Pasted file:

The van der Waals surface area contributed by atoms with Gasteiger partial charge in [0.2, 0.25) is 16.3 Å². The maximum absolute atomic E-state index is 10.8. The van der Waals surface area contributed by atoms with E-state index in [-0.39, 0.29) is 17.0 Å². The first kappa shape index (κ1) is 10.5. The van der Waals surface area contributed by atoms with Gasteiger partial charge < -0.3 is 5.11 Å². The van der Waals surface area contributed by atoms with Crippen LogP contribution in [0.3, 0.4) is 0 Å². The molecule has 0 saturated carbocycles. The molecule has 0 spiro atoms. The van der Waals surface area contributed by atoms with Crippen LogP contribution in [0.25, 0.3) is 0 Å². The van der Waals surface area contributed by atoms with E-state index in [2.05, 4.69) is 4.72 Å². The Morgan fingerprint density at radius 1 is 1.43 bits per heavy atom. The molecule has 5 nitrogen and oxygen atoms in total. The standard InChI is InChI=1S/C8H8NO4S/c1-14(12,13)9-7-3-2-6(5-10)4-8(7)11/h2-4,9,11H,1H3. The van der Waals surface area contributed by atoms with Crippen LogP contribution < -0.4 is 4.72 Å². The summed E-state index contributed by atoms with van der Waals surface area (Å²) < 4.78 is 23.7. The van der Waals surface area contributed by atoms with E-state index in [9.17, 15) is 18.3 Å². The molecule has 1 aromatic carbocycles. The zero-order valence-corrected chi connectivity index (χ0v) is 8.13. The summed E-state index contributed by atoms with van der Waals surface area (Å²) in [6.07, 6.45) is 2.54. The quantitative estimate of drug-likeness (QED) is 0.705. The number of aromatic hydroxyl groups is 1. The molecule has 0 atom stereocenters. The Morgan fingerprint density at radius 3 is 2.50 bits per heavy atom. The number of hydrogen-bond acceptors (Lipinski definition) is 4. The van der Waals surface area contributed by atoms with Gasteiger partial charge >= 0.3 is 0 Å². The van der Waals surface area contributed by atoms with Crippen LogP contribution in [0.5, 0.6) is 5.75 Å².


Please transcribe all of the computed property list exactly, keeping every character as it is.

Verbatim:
The van der Waals surface area contributed by atoms with Gasteiger partial charge in [0.2, 0.25) is 16.3 Å². The maximum absolute atomic E-state index is 10.8. The van der Waals surface area contributed by atoms with E-state index in [-0.39, 0.29) is 17.0 Å². The first kappa shape index (κ1) is 10.5. The van der Waals surface area contributed by atoms with Gasteiger partial charge < -0.3 is 5.11 Å². The van der Waals surface area contributed by atoms with Crippen LogP contribution in [0.3, 0.4) is 0 Å². The molecule has 0 saturated carbocycles. The molecule has 0 spiro atoms. The van der Waals surface area contributed by atoms with Crippen LogP contribution in [0.25, 0.3) is 0 Å². The van der Waals surface area contributed by atoms with E-state index in [2.05, 4.69) is 4.72 Å². The Morgan fingerprint density at radius 1 is 1.43 bits per heavy atom. The molecule has 5 nitrogen and oxygen atoms in total. The standard InChI is InChI=1S/C8H8NO4S/c1-14(12,13)9-7-3-2-6(5-10)4-8(7)11/h2-4,9,11H,1H3. The van der Waals surface area contributed by atoms with Crippen LogP contribution < -0.4 is 4.72 Å². The summed E-state index contributed by atoms with van der Waals surface area (Å²) < 4.78 is 23.7. The van der Waals surface area contributed by atoms with E-state index in [9.17, 15) is 18.3 Å². The molecule has 1 aromatic carbocycles. The zero-order valence-corrected chi connectivity index (χ0v) is 8.13. The summed E-state index contributed by atoms with van der Waals surface area (Å²) in [6.07, 6.45) is 2.54. The quantitative estimate of drug-likeness (QED) is 0.705. The number of aromatic hydroxyl groups is 1. The molecule has 0 atom stereocenters. The Morgan fingerprint density at radius 3 is 2.50 bits per heavy atom. The number of hydrogen-bond acceptors (Lipinski definition) is 4. The van der Waals surface area contributed by atoms with Gasteiger partial charge >= 0.3 is 0 Å². The van der Waals surface area contributed by atoms with Crippen LogP contribution in [0.5, 0.6) is 5.75 Å².